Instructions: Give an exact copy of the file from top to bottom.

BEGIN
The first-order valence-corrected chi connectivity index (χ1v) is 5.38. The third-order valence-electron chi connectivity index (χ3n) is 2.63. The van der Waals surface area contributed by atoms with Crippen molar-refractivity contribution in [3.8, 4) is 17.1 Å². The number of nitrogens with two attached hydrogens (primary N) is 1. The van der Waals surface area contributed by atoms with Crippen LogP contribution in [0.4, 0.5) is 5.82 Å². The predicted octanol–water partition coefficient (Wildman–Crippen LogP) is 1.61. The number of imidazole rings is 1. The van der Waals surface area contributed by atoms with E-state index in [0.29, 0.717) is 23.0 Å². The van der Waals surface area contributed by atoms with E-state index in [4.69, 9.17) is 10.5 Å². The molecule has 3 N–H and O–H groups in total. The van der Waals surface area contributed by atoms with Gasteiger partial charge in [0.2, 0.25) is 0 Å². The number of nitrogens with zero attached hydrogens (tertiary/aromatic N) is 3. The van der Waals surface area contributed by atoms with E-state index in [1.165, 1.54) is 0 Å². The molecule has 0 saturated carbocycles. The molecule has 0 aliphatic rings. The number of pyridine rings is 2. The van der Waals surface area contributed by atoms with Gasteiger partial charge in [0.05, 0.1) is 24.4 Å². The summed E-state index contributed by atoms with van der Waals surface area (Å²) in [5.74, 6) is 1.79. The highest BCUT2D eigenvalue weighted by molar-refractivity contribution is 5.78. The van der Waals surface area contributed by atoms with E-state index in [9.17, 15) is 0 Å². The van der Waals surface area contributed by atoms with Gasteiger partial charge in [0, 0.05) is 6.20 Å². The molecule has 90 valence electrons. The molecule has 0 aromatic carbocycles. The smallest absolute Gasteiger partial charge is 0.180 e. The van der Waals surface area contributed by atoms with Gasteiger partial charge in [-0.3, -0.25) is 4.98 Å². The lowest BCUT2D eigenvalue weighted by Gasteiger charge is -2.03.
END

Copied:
The first-order valence-corrected chi connectivity index (χ1v) is 5.38. The third-order valence-electron chi connectivity index (χ3n) is 2.63. The van der Waals surface area contributed by atoms with Crippen molar-refractivity contribution in [3.8, 4) is 17.1 Å². The number of nitrogens with two attached hydrogens (primary N) is 1. The van der Waals surface area contributed by atoms with Crippen LogP contribution in [0.4, 0.5) is 5.82 Å². The predicted octanol–water partition coefficient (Wildman–Crippen LogP) is 1.61. The number of imidazole rings is 1. The van der Waals surface area contributed by atoms with E-state index in [0.29, 0.717) is 23.0 Å². The van der Waals surface area contributed by atoms with E-state index in [4.69, 9.17) is 10.5 Å². The molecule has 3 N–H and O–H groups in total. The van der Waals surface area contributed by atoms with Gasteiger partial charge in [0.2, 0.25) is 0 Å². The number of nitrogens with zero attached hydrogens (tertiary/aromatic N) is 3. The van der Waals surface area contributed by atoms with E-state index in [1.165, 1.54) is 0 Å². The molecule has 0 saturated carbocycles. The molecule has 0 aliphatic rings. The number of pyridine rings is 2. The van der Waals surface area contributed by atoms with Gasteiger partial charge in [0.05, 0.1) is 24.4 Å². The summed E-state index contributed by atoms with van der Waals surface area (Å²) in [5.74, 6) is 1.79. The highest BCUT2D eigenvalue weighted by molar-refractivity contribution is 5.78. The van der Waals surface area contributed by atoms with E-state index in [9.17, 15) is 0 Å². The van der Waals surface area contributed by atoms with Gasteiger partial charge in [0, 0.05) is 6.20 Å². The molecule has 90 valence electrons. The molecule has 0 aromatic carbocycles. The smallest absolute Gasteiger partial charge is 0.180 e. The van der Waals surface area contributed by atoms with Gasteiger partial charge in [-0.3, -0.25) is 4.98 Å². The lowest BCUT2D eigenvalue weighted by Gasteiger charge is -2.03.